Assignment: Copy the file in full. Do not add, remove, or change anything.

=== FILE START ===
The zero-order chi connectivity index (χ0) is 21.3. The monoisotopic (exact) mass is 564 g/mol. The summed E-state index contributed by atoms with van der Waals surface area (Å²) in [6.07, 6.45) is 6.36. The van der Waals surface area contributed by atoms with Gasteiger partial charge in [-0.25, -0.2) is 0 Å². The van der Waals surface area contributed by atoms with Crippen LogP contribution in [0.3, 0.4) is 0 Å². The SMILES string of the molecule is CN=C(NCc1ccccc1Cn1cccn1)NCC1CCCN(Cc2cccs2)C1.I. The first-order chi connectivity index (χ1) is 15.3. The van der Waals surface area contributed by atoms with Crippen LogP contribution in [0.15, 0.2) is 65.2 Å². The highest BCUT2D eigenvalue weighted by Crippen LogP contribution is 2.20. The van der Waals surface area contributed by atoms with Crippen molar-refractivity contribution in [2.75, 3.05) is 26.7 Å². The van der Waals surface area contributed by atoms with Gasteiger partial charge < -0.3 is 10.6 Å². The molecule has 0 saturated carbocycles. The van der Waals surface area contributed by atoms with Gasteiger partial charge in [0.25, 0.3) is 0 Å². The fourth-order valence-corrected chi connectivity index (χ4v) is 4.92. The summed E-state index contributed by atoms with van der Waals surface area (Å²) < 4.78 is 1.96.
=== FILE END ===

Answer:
The zero-order chi connectivity index (χ0) is 21.3. The monoisotopic (exact) mass is 564 g/mol. The summed E-state index contributed by atoms with van der Waals surface area (Å²) in [6.07, 6.45) is 6.36. The van der Waals surface area contributed by atoms with Gasteiger partial charge in [-0.25, -0.2) is 0 Å². The van der Waals surface area contributed by atoms with Crippen LogP contribution in [0.3, 0.4) is 0 Å². The SMILES string of the molecule is CN=C(NCc1ccccc1Cn1cccn1)NCC1CCCN(Cc2cccs2)C1.I. The first-order chi connectivity index (χ1) is 15.3. The van der Waals surface area contributed by atoms with Crippen LogP contribution in [0.15, 0.2) is 65.2 Å². The highest BCUT2D eigenvalue weighted by Crippen LogP contribution is 2.20. The van der Waals surface area contributed by atoms with Crippen molar-refractivity contribution in [2.75, 3.05) is 26.7 Å². The van der Waals surface area contributed by atoms with Gasteiger partial charge < -0.3 is 10.6 Å². The molecule has 0 saturated carbocycles. The van der Waals surface area contributed by atoms with Gasteiger partial charge in [0.25, 0.3) is 0 Å². The fourth-order valence-corrected chi connectivity index (χ4v) is 4.92. The summed E-state index contributed by atoms with van der Waals surface area (Å²) < 4.78 is 1.96.